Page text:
Scientists say that they have found a gene that makes some people have a 'sweet tooth'. In two separate studies, scientists at Harvard Medical School and the Mount Sinai School of Medicine in New York have discovered a gene in mice which they believe is responsible for tasting sweetness. They then used the map of the human genome to locate the equivalent gene in humans.
Both studies compared so-called 'tasting' and 'non-tasting' mice - ones that preferred to drink sweetened water and ones that showed no preference. They then examined differences in their genetic make-up to locate the sweet receptor gene. Knowing that mice and humans are genetically similar, they then located the gene T1R3 as a gene likely to have the same effect in humans.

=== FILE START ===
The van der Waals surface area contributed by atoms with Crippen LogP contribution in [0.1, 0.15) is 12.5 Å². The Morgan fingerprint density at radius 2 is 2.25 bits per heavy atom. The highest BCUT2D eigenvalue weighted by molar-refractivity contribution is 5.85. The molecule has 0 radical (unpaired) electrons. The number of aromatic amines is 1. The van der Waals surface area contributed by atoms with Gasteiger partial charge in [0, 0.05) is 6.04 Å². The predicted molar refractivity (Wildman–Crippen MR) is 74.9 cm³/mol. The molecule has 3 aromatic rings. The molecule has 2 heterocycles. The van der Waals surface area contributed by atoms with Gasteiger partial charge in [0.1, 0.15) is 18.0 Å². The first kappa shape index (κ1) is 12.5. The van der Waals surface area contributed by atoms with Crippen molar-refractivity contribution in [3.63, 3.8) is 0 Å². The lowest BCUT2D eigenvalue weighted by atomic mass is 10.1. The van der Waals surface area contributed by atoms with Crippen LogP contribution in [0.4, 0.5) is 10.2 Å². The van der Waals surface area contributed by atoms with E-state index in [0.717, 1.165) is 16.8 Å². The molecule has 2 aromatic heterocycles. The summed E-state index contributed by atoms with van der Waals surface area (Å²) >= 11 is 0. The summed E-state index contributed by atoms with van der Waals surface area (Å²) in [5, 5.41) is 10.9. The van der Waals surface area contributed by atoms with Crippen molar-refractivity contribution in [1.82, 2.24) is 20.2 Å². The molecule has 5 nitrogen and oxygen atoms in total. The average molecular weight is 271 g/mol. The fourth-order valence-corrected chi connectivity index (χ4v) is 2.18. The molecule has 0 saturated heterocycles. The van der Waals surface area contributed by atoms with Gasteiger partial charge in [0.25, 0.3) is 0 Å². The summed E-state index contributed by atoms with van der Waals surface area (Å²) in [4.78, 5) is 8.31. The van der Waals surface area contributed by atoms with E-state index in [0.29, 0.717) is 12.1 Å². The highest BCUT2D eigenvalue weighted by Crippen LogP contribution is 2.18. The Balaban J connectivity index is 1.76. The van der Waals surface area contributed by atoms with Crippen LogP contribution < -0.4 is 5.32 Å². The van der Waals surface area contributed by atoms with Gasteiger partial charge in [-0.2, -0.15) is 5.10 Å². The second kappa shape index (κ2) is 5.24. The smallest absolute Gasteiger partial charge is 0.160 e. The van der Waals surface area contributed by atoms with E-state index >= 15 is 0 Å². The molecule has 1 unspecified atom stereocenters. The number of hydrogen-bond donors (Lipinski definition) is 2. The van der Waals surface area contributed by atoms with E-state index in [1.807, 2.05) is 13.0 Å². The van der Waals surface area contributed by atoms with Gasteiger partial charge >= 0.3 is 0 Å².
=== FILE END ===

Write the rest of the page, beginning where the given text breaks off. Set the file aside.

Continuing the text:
The scientists hope to prove that the T1R3 gene is actually the sweet tooth gene. Robert Margolskee, head of the Mount Sinai team said that if the finding is proven, it could help scientists develop new artificial sweeteners. It is also thought that examining genetic differences among people could have implications for diet and diet-related diseases such as diabetes.
Further experiments on mice will be needed to prove that the gene found is correctly identified, including implanting the mouse equivalent of the gene into non-tasting mice to see if they develop a preference for sweetened water.